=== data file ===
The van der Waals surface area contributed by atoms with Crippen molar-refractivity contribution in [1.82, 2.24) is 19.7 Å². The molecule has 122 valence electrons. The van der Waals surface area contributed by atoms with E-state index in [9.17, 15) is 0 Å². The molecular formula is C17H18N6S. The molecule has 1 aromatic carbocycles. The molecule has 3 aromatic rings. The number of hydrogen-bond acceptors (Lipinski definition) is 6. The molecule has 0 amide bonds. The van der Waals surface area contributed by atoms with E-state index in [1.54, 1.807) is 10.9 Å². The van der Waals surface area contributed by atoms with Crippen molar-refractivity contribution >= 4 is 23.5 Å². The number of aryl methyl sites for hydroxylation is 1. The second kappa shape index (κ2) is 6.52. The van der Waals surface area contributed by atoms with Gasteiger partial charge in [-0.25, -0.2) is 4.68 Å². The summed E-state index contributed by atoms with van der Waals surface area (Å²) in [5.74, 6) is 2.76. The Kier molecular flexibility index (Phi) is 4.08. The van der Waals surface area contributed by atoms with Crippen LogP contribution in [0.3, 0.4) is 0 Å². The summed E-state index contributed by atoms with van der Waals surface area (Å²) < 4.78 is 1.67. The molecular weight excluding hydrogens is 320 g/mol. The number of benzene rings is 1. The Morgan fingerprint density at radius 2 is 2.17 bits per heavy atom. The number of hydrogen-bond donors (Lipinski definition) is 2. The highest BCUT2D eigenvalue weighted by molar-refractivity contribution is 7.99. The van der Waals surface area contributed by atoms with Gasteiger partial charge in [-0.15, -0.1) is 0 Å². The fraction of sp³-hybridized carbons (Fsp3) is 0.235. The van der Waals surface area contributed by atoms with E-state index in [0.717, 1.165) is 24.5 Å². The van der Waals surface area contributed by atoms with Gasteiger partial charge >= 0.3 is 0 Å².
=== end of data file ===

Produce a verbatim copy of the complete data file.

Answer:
The van der Waals surface area contributed by atoms with Crippen molar-refractivity contribution in [1.82, 2.24) is 19.7 Å². The molecule has 122 valence electrons. The van der Waals surface area contributed by atoms with E-state index in [9.17, 15) is 0 Å². The molecular formula is C17H18N6S. The molecule has 1 aromatic carbocycles. The molecule has 3 aromatic rings. The number of hydrogen-bond acceptors (Lipinski definition) is 6. The molecule has 0 amide bonds. The van der Waals surface area contributed by atoms with E-state index in [1.54, 1.807) is 10.9 Å². The van der Waals surface area contributed by atoms with Crippen molar-refractivity contribution >= 4 is 23.5 Å². The number of aryl methyl sites for hydroxylation is 1. The second kappa shape index (κ2) is 6.52. The van der Waals surface area contributed by atoms with Gasteiger partial charge in [-0.25, -0.2) is 4.68 Å². The summed E-state index contributed by atoms with van der Waals surface area (Å²) in [5.74, 6) is 2.76. The Kier molecular flexibility index (Phi) is 4.08. The van der Waals surface area contributed by atoms with Crippen LogP contribution in [0.3, 0.4) is 0 Å². The summed E-state index contributed by atoms with van der Waals surface area (Å²) < 4.78 is 1.67. The molecular weight excluding hydrogens is 320 g/mol. The number of benzene rings is 1. The Morgan fingerprint density at radius 2 is 2.17 bits per heavy atom. The number of hydrogen-bond donors (Lipinski definition) is 2. The highest BCUT2D eigenvalue weighted by molar-refractivity contribution is 7.99. The van der Waals surface area contributed by atoms with Gasteiger partial charge in [-0.15, -0.1) is 0 Å². The fraction of sp³-hybridized carbons (Fsp3) is 0.235. The van der Waals surface area contributed by atoms with E-state index in [0.717, 1.165) is 24.5 Å². The van der Waals surface area contributed by atoms with Gasteiger partial charge >= 0.3 is 0 Å².